Government programs and resources for seniors
What other government assistance is there for seniors?
A couple blog posts back, we talked about federal government retirement benefits – like the Guaranteed Income Supplement and Old Age Pension – available to seniors 65 and over. Now, we’ll go a step further and cover several examples of government grants, programs and assistance seniors can access.
First off, let’s look at how government benefits can help you live independently – and in your own home. The Federal Government, through the Canada Mortage and Housing Corporation (CMHC), offers the Home Application for Seniors’ Independence (HASI) program. This provides financial assistance for minor home accessibility modifications, like bathroom railings or wider doorframes for wheelchairs, that can help low-income seniors go about their daily activities more safely within their home. Eligible seniors can receive up to $3,500 as a “forgivable loan.” So, if you’re a homeowner, the loan will be completely forgiven if you live in your home for at least six months after the modifications and adaptions have been made.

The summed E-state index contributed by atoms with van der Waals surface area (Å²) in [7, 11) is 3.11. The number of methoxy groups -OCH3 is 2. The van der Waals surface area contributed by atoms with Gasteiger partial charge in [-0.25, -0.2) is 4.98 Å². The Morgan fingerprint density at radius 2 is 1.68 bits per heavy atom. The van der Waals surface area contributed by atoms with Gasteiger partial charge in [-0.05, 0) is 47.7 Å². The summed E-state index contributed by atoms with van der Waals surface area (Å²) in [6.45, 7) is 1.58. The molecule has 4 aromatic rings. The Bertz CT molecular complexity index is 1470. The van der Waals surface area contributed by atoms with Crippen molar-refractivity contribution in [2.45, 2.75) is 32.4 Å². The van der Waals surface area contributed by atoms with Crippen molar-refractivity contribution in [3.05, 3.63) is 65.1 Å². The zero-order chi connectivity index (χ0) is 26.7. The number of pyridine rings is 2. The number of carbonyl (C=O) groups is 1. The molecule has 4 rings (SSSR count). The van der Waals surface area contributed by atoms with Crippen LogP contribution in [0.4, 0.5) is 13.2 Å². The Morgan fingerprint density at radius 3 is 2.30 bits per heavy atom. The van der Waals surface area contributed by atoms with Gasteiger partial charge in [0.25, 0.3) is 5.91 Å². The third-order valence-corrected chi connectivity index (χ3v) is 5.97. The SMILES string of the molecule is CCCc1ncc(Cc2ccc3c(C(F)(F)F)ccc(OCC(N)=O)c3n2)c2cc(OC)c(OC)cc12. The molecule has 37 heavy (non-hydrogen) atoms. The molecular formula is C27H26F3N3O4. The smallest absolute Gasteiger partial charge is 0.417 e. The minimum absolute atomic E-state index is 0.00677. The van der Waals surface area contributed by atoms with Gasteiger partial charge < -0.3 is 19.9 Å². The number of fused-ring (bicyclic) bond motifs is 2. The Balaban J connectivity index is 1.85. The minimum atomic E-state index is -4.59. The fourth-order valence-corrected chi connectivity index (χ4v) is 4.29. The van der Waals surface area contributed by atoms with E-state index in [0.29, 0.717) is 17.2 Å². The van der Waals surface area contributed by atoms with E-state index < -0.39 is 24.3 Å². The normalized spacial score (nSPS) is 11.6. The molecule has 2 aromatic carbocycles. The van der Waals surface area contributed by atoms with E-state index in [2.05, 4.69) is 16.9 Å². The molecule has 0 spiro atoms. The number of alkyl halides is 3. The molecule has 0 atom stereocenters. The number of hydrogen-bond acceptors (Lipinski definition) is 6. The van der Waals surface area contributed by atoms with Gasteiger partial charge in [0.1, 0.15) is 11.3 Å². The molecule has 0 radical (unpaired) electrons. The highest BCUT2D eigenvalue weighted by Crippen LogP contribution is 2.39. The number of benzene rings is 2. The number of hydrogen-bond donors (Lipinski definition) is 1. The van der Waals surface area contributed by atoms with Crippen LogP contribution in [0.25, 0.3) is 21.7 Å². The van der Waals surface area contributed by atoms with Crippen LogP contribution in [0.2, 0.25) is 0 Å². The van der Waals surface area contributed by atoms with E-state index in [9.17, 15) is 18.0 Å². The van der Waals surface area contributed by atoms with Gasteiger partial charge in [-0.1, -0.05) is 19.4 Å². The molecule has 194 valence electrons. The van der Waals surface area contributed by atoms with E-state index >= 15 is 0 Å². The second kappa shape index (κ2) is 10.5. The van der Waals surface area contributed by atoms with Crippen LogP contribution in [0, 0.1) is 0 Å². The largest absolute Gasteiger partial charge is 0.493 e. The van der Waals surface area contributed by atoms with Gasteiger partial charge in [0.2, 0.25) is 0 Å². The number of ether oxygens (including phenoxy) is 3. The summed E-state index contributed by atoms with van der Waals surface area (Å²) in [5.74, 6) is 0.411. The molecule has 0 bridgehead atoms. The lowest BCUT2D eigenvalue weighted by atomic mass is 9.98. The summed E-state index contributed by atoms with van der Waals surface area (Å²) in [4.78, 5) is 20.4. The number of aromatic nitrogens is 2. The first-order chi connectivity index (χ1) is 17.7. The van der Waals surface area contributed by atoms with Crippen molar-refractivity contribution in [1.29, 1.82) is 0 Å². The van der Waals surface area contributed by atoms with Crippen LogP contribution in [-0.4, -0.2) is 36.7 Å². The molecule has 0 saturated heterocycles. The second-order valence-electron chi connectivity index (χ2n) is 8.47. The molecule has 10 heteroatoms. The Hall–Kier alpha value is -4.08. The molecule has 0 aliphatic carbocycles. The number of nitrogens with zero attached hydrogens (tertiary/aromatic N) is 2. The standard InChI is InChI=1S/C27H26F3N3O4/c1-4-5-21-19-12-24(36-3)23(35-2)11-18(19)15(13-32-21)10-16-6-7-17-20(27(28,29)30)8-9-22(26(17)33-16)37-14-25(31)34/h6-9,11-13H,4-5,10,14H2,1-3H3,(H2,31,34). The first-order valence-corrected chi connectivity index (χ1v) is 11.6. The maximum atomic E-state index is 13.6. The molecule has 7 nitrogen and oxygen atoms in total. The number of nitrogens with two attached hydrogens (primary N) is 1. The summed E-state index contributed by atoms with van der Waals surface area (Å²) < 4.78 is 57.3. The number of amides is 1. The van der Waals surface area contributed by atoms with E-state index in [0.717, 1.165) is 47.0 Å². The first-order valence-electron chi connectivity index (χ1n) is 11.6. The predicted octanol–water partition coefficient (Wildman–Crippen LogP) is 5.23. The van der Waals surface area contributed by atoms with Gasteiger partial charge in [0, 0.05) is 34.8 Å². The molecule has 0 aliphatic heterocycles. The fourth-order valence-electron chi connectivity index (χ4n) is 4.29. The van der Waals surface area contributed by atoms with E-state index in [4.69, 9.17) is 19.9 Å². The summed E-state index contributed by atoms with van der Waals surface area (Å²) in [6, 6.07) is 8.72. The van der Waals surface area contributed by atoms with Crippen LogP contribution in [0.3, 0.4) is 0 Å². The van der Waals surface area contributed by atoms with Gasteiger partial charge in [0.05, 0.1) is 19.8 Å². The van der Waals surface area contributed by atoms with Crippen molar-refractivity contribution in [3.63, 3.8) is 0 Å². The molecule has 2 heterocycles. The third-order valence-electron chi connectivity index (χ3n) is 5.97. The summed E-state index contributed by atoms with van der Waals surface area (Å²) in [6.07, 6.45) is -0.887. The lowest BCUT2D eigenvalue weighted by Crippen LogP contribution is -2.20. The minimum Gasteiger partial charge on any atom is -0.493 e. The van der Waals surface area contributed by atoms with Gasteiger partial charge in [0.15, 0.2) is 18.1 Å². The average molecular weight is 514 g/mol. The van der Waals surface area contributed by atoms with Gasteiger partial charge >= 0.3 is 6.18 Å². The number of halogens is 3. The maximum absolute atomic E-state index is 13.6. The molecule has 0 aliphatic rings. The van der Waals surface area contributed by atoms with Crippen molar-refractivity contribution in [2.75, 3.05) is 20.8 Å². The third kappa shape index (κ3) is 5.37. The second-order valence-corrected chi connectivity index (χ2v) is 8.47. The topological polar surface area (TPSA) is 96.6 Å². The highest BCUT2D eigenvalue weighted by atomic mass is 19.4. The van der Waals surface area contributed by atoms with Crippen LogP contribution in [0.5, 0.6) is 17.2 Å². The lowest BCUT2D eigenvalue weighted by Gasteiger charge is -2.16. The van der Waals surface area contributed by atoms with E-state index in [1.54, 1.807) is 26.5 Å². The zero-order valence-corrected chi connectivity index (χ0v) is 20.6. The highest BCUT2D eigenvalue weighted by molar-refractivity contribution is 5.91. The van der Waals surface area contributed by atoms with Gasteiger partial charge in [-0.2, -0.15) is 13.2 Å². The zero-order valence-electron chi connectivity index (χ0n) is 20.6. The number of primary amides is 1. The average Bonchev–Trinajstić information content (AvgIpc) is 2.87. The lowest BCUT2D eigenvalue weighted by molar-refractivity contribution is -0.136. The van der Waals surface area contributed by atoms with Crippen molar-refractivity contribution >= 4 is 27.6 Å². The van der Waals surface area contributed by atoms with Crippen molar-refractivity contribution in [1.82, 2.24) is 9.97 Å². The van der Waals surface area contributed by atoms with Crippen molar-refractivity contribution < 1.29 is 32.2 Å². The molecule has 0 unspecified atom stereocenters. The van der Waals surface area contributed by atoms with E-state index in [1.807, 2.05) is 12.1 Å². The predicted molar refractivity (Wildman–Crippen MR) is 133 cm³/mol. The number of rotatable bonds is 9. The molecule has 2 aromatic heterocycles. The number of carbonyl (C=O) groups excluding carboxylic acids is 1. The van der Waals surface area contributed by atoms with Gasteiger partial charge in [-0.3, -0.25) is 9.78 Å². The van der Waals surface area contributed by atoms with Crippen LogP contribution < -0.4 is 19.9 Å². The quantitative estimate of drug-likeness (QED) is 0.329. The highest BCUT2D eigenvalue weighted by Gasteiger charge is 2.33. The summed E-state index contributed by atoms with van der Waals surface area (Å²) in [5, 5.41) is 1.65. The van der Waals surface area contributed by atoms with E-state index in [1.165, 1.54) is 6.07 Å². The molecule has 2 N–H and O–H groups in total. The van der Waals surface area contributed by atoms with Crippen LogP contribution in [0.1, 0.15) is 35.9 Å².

Depending on where you live in Canada, you may also want to research provincial home adaptation grants and tax credits. For example, British Columbia provides grants up to $17,500 to eligible seniors through their Home Adaptations for Independence program. Alberta, meanwhile, offers low-interest home equity loans that cover a wide range of home adaptations and renovations through their Seniors Home Adaptation and Repair Program. Of course, these programs can vary by province, though the overall idea behind them is the same.
How can seniors get help around the home?
Aside from subsidizing improvements and renovations, can low income seniors or seniors living with disabilities get help with other daily activities like house cleaning? The answer is yes – definitely. Depending on your province, community programs administered by not-for-profit, government-funded organizations can provide senior care that’s generally far more affordable than private care. For example, the Ontario Community Support Association is a network of not-for-profit, community-based organization that provides a full range of affordable services, including housekeeping, cooking, meal delivery, transportation and more.
How do you qualify for these senior services? Make sure first that you’re eligible. Generally speaking, most senior programs demand that you be above a certain age (usually 65 and older), among other requirements. You (or your loved ones) may even need to fill out and send in an application to be eligible. However, if you’re a senior living with a limited income or with a disability, it’s well worth doing your homework and filling out the paperwork so that your long-term needs can be met affordably.